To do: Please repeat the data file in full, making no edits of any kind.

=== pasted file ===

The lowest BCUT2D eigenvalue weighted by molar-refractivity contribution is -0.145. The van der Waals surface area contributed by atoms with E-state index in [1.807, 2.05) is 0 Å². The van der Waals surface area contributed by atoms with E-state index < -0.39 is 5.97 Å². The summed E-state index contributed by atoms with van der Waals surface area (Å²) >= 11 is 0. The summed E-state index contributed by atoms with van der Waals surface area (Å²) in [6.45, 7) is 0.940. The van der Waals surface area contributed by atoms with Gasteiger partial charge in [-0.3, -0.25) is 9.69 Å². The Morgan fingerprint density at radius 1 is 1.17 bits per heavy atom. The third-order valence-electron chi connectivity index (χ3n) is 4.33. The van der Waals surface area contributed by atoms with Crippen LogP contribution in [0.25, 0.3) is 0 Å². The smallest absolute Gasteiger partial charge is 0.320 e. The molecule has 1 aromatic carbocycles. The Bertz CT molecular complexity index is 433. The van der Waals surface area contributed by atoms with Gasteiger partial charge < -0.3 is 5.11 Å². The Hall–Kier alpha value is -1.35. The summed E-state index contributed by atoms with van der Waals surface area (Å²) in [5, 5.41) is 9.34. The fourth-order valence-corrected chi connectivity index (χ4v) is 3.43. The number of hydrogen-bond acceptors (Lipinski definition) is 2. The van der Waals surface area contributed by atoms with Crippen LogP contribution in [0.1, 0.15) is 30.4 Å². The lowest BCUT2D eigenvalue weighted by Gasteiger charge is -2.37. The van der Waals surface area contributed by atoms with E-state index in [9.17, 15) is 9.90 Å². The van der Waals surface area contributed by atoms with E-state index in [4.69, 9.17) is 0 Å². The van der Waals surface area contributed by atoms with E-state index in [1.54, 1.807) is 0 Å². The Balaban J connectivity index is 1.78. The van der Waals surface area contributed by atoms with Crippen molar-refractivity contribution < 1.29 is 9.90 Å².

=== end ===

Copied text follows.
The lowest BCUT2D eigenvalue weighted by molar-refractivity contribution is -0.145. The van der Waals surface area contributed by atoms with E-state index in [1.807, 2.05) is 0 Å². The van der Waals surface area contributed by atoms with E-state index < -0.39 is 5.97 Å². The summed E-state index contributed by atoms with van der Waals surface area (Å²) >= 11 is 0. The summed E-state index contributed by atoms with van der Waals surface area (Å²) in [6.45, 7) is 0.940. The van der Waals surface area contributed by atoms with Gasteiger partial charge in [-0.3, -0.25) is 9.69 Å². The Morgan fingerprint density at radius 1 is 1.17 bits per heavy atom. The third-order valence-electron chi connectivity index (χ3n) is 4.33. The van der Waals surface area contributed by atoms with Crippen LogP contribution in [0.25, 0.3) is 0 Å². The smallest absolute Gasteiger partial charge is 0.320 e. The molecule has 1 aromatic carbocycles. The Bertz CT molecular complexity index is 433. The van der Waals surface area contributed by atoms with Gasteiger partial charge < -0.3 is 5.11 Å². The Hall–Kier alpha value is -1.35. The summed E-state index contributed by atoms with van der Waals surface area (Å²) in [5, 5.41) is 9.34. The fourth-order valence-corrected chi connectivity index (χ4v) is 3.43. The number of hydrogen-bond acceptors (Lipinski definition) is 2. The van der Waals surface area contributed by atoms with Crippen LogP contribution in [0.1, 0.15) is 30.4 Å². The lowest BCUT2D eigenvalue weighted by Gasteiger charge is -2.37. The van der Waals surface area contributed by atoms with E-state index in [9.17, 15) is 9.90 Å². The van der Waals surface area contributed by atoms with E-state index in [4.69, 9.17) is 0 Å². The van der Waals surface area contributed by atoms with E-state index in [1.54, 1.807) is 0 Å². The Balaban J connectivity index is 1.78. The van der Waals surface area contributed by atoms with Crippen molar-refractivity contribution < 1.29 is 9.90 Å².